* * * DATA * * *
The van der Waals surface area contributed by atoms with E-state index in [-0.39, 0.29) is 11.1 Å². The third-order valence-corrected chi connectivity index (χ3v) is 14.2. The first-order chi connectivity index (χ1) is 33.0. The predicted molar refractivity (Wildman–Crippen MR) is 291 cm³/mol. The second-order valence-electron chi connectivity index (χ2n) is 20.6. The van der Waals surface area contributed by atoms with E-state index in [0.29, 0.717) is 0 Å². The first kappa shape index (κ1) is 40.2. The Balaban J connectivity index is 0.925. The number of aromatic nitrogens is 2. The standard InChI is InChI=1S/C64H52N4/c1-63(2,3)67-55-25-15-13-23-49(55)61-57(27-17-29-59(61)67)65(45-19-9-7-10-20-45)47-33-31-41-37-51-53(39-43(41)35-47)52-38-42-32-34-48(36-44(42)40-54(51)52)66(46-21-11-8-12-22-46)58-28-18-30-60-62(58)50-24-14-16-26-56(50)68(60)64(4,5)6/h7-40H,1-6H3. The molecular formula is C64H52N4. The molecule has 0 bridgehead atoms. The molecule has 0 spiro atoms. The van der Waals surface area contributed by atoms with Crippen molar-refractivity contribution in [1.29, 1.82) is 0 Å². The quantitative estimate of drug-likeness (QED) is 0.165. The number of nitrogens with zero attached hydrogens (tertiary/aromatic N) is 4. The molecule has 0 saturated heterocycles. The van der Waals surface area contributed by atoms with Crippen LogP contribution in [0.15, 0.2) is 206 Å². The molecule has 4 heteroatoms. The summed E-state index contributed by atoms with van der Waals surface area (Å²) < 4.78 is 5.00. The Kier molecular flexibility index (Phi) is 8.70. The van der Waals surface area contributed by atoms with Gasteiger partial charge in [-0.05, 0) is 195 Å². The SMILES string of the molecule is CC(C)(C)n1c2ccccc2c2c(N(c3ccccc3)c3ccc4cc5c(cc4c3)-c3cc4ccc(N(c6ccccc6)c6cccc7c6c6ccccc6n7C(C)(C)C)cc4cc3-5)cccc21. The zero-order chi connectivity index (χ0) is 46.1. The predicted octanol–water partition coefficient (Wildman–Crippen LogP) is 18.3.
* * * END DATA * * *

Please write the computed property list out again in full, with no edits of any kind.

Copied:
The van der Waals surface area contributed by atoms with E-state index in [-0.39, 0.29) is 11.1 Å². The third-order valence-corrected chi connectivity index (χ3v) is 14.2. The first-order chi connectivity index (χ1) is 33.0. The predicted molar refractivity (Wildman–Crippen MR) is 291 cm³/mol. The second-order valence-electron chi connectivity index (χ2n) is 20.6. The van der Waals surface area contributed by atoms with E-state index in [0.29, 0.717) is 0 Å². The first kappa shape index (κ1) is 40.2. The Balaban J connectivity index is 0.925. The number of aromatic nitrogens is 2. The standard InChI is InChI=1S/C64H52N4/c1-63(2,3)67-55-25-15-13-23-49(55)61-57(27-17-29-59(61)67)65(45-19-9-7-10-20-45)47-33-31-41-37-51-53(39-43(41)35-47)52-38-42-32-34-48(36-44(42)40-54(51)52)66(46-21-11-8-12-22-46)58-28-18-30-60-62(58)50-24-14-16-26-56(50)68(60)64(4,5)6/h7-40H,1-6H3. The molecular formula is C64H52N4. The molecule has 0 bridgehead atoms. The molecule has 0 spiro atoms. The van der Waals surface area contributed by atoms with Crippen molar-refractivity contribution in [1.29, 1.82) is 0 Å². The quantitative estimate of drug-likeness (QED) is 0.165. The number of nitrogens with zero attached hydrogens (tertiary/aromatic N) is 4. The molecule has 0 saturated heterocycles. The van der Waals surface area contributed by atoms with Crippen LogP contribution in [0.15, 0.2) is 206 Å². The molecule has 4 heteroatoms. The summed E-state index contributed by atoms with van der Waals surface area (Å²) < 4.78 is 5.00. The Kier molecular flexibility index (Phi) is 8.70. The van der Waals surface area contributed by atoms with Gasteiger partial charge in [-0.05, 0) is 195 Å². The SMILES string of the molecule is CC(C)(C)n1c2ccccc2c2c(N(c3ccccc3)c3ccc4cc5c(cc4c3)-c3cc4ccc(N(c6ccccc6)c6cccc7c6c6ccccc6n7C(C)(C)C)cc4cc3-5)cccc21. The zero-order chi connectivity index (χ0) is 46.1. The predicted octanol–water partition coefficient (Wildman–Crippen LogP) is 18.3.